By Ashley Lopez
An attempt by state Sen. Mike Fasano to halt the Florida Senate’s push to privatize 27 Florida prisons failed today.
Fasano, R-New Port Richey, had introduced an amendment that would have stricken the state’s plans to privatize prisons and instead required the Legislature to “conduct a thorough and complete financial impact analysis of the costs and benefits of privatizing and closing prisons in this state.” Fasano has said many times that he believes not enough is known about the fiscal impact of the state’s plans, and he has pushed for leaders in the Senate to slow down the process.
“This is a major policy decision and there has been no analysis done,” Fasano told his colleagues on the Senate floor.
State Sen. Paula Dockery, another Republican opposed to the state’s plans, said not enough is known about the finances behind the measure, and supported Fasano’s amendment. She explained that the state’s ”past history is not a compelling case” to privatize in the absence of a proper business plan.
“We can only make this decision once we hear all the facts,” Dockery said. ”I am more fiscally conservative. I want to see a business plan.”
Some Republican state senators claimed the state’s plan ensures at least 7 percent cost savings, which would ease continued cuts into health services in state. State Sen. Garrett Richter said that it was “literally heart-wrenching” to sit in a health committee where public health workers are asking legislators to seize cuts into their programs.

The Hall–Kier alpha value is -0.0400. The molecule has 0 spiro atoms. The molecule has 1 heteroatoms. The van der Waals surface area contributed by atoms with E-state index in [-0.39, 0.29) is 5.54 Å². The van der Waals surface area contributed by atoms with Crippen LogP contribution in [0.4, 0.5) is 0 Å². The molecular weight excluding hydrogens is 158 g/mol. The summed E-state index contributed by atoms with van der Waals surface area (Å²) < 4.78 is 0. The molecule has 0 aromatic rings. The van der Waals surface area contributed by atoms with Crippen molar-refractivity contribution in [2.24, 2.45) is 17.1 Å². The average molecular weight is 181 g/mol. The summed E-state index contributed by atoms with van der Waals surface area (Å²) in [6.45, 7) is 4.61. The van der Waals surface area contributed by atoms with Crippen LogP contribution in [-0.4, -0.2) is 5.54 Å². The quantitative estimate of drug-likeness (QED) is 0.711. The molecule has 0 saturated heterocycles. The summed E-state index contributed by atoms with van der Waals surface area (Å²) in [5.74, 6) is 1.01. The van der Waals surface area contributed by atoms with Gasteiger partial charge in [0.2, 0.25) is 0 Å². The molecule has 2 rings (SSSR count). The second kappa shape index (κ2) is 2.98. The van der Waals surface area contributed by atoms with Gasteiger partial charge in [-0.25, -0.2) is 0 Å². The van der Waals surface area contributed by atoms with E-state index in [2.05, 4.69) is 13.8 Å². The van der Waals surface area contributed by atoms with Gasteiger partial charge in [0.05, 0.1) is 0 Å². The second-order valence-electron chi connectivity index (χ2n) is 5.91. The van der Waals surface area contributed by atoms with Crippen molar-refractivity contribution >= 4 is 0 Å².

However, Democratic state Sens. Bill Montford and Nan Rich countered that such arguments are misleading. Montford said that the “same families” are affected by prison privatization and public health cuts. Rich said it is “disingenuous” to say that the ”way we get money is from question cost-saving measures.” She said the state was not doing enough to raise revenue, which is the real reason for the state’s cuts into health services.
Fasano warned his colleagues that they were “moving this thing forward too fast” and his amendment was a matter of protecting Florida tax payers.
Faith leaders, sheriffs from all over the state and tea party groups all announced today that they were opposed to the state’s privatization plan.
Fasano’s amendment failed, however, in a 19-21 vote. A final vote on the original bill is set to take place tomorrow.